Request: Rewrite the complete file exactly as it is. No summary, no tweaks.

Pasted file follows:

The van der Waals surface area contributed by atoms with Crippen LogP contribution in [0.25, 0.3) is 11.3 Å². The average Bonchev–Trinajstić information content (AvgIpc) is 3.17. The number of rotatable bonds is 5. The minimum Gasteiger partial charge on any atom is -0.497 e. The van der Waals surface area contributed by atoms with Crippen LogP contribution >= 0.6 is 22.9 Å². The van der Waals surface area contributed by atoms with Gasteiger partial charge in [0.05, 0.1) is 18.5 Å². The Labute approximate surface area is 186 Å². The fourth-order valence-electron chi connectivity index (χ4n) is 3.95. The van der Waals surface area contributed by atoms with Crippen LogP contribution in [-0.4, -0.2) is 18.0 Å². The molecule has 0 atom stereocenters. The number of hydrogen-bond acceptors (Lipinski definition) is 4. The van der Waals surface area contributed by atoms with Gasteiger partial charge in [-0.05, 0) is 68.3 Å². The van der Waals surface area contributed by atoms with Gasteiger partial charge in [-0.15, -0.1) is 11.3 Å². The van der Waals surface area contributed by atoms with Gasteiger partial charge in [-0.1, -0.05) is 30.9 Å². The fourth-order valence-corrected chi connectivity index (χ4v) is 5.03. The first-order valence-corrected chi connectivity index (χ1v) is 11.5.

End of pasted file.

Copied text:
The van der Waals surface area contributed by atoms with Crippen LogP contribution in [0.25, 0.3) is 11.3 Å². The average Bonchev–Trinajstić information content (AvgIpc) is 3.17. The number of rotatable bonds is 5. The minimum Gasteiger partial charge on any atom is -0.497 e. The van der Waals surface area contributed by atoms with Crippen LogP contribution >= 0.6 is 22.9 Å². The van der Waals surface area contributed by atoms with Gasteiger partial charge in [0.05, 0.1) is 18.5 Å². The Labute approximate surface area is 186 Å². The fourth-order valence-electron chi connectivity index (χ4n) is 3.95. The van der Waals surface area contributed by atoms with Crippen LogP contribution in [-0.4, -0.2) is 18.0 Å². The molecule has 0 atom stereocenters. The number of hydrogen-bond acceptors (Lipinski definition) is 4. The van der Waals surface area contributed by atoms with Gasteiger partial charge in [-0.05, 0) is 68.3 Å². The van der Waals surface area contributed by atoms with Gasteiger partial charge in [-0.15, -0.1) is 11.3 Å². The van der Waals surface area contributed by atoms with Gasteiger partial charge in [-0.1, -0.05) is 30.9 Å². The fourth-order valence-corrected chi connectivity index (χ4v) is 5.03. The first-order valence-corrected chi connectivity index (χ1v) is 11.5.